Misguided grandparents may need to brush up on child safety - AmericaNowNews.com

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Misguided grandparents may need to brush up on child safety

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Betty Boyko loves babysitting her grandchildren a couple days a week while their parents work. She admits times have changed since she raised her children, and so have many of the rules.

"For instance, they said 'Um, the baby goes on her back. She doesn't sleep on her stomach,'" said Boyko. "My children slept on their stomach."

Boyko knows that rule now, but a lot of grandparents don't. In fact, a recent survey of grandparent caregivers in Birmingham found that many of them aren't aware of newer safety guidelines for kids involving sleep safety, car seats and walker use. Dr. Kyran Quinlan with the American Academy of Pediatrics said it's important for grandparents to get up to speed.

"There is new knowledge about what is safest for young kids and grandparents who regularly care for kids will need to learn about these things to do the best job," said Quinlan.

There is a lot of re-learning to do, starting with keeping the baby safe while sleeping. One-third of grandparents surveyed said they would place a baby on its stomach. That's now considered risky, based on SIDS research. About half weren't aware of this crib change.

"No bumper pads," said Dr. Pippa Abston, a pediatrician at the UAB Pediatric Clinic in Huntsville. "No sleep positioners. No blankets anymore. So we used to do the swaddling and 'Nope. No more blankets.'"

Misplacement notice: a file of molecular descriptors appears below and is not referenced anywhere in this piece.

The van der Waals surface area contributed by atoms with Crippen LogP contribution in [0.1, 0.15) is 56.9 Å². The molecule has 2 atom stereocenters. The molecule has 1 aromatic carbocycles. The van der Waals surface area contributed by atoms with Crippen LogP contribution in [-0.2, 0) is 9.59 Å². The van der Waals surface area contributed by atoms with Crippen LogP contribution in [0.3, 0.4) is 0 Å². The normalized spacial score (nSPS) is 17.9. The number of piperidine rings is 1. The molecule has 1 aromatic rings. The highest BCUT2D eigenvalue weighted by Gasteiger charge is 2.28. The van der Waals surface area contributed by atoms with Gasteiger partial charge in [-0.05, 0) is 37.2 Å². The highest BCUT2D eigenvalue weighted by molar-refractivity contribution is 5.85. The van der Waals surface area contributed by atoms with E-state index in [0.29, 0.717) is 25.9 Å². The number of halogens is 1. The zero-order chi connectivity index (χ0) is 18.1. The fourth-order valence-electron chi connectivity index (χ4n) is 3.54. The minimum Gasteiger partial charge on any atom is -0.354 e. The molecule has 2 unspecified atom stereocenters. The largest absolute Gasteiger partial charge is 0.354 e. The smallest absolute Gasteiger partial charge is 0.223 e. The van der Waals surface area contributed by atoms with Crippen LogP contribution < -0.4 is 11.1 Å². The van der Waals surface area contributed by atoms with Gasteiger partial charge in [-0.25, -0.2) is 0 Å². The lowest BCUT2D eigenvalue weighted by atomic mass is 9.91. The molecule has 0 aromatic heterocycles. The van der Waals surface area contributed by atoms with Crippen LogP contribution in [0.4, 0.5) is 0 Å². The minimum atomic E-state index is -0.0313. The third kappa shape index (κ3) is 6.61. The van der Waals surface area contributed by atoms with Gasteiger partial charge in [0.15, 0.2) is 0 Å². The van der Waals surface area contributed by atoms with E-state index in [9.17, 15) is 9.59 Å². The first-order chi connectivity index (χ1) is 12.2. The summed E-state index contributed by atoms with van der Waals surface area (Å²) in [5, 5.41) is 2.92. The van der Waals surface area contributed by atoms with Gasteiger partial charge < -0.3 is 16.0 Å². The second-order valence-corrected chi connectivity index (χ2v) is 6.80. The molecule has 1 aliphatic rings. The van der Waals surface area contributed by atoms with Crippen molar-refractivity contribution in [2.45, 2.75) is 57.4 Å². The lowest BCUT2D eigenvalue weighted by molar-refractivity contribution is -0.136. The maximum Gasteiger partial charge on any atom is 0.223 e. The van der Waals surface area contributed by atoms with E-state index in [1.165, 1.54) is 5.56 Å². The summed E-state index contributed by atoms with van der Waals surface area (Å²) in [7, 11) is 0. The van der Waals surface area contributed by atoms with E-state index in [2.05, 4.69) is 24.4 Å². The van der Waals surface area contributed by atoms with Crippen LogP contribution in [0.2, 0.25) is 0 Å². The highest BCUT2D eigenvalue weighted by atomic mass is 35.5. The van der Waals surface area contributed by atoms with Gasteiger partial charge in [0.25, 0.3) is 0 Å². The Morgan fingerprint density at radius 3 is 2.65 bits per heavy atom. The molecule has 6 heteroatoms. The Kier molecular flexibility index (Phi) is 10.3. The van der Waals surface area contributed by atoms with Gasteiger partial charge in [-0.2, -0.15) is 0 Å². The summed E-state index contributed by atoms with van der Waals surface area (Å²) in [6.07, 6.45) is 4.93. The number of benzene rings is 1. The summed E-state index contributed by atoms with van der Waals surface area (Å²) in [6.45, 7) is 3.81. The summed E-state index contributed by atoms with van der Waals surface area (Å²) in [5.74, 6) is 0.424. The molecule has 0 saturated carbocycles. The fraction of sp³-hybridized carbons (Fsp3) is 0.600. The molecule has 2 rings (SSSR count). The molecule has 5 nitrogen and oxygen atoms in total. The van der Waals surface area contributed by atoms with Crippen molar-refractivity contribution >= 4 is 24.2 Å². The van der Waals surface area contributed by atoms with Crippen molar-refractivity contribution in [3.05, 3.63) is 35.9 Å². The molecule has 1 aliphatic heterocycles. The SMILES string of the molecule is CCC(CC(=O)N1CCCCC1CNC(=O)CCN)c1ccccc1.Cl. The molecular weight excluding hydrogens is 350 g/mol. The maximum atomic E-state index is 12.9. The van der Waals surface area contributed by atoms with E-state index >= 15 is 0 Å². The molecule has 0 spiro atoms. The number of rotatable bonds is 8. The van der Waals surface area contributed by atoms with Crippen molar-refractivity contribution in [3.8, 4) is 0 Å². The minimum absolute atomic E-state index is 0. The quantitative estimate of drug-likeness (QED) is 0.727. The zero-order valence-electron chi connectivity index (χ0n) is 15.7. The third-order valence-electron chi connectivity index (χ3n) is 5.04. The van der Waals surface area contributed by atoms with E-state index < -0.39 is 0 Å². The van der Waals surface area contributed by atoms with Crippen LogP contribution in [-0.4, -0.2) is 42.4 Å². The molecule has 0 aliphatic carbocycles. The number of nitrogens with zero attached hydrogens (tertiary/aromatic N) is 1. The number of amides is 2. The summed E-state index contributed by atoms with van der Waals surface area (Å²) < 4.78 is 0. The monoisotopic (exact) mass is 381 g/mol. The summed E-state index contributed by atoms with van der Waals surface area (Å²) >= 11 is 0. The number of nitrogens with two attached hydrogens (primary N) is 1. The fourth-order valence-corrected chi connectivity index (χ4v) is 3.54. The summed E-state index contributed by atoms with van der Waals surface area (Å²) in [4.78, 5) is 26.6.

Also, no more forward facing children in cars or trucks until they're two years old; that's what the American Academy of Pediatrics now recommends. State law said one year.

And no more walkers - 75 percent of grandparents thought it was okay for babies to use walkers. Experts suggest using activity centers instead. It's a lot to comprehend.

"It takes a little adjusting, even for us," said Abston. "I can just imagine for grandparents who were told 'This is the right way to do it.' And all of a sudden, we're saying 'No. It's not right anymore.' "

Nancy Cowles, the Executive Director with Kids in Danger points out another no-no - using old baby gear on this new generation.

"One of the first things a grandparent might do when they learn they're about to become a grandparent is think that now's the time to bring down the crib that their child slept in," said Cowles.  "Toys they may have been in the attic, and we would certainly urge grandparents to stop before they do that. Older model cribs are simply not going to be safe."

That study only dealt with grandparents, but Dr. Abston said she sees enough moms and dads who could use some brushing up, which is why she recommends bringing everyone in for a child's check--up.

"That gives us a chance to educate everybody in the family, get everyone on the same page," said Abston.

And no matter who's at that check-up, she said to make sure you ask questions.

"If the doctor said your baby should sleep on the back and you're thinking in the back of your mind, 'Well, I'm not going to do that because he sleeps better' or 'I'm afraid he'll choke,' ask the doctor why," said Abston. "'Why is that? Why are you telling me that?' Don't just go away thinking 'Well, they say that, but I'm not going to do it.' " 

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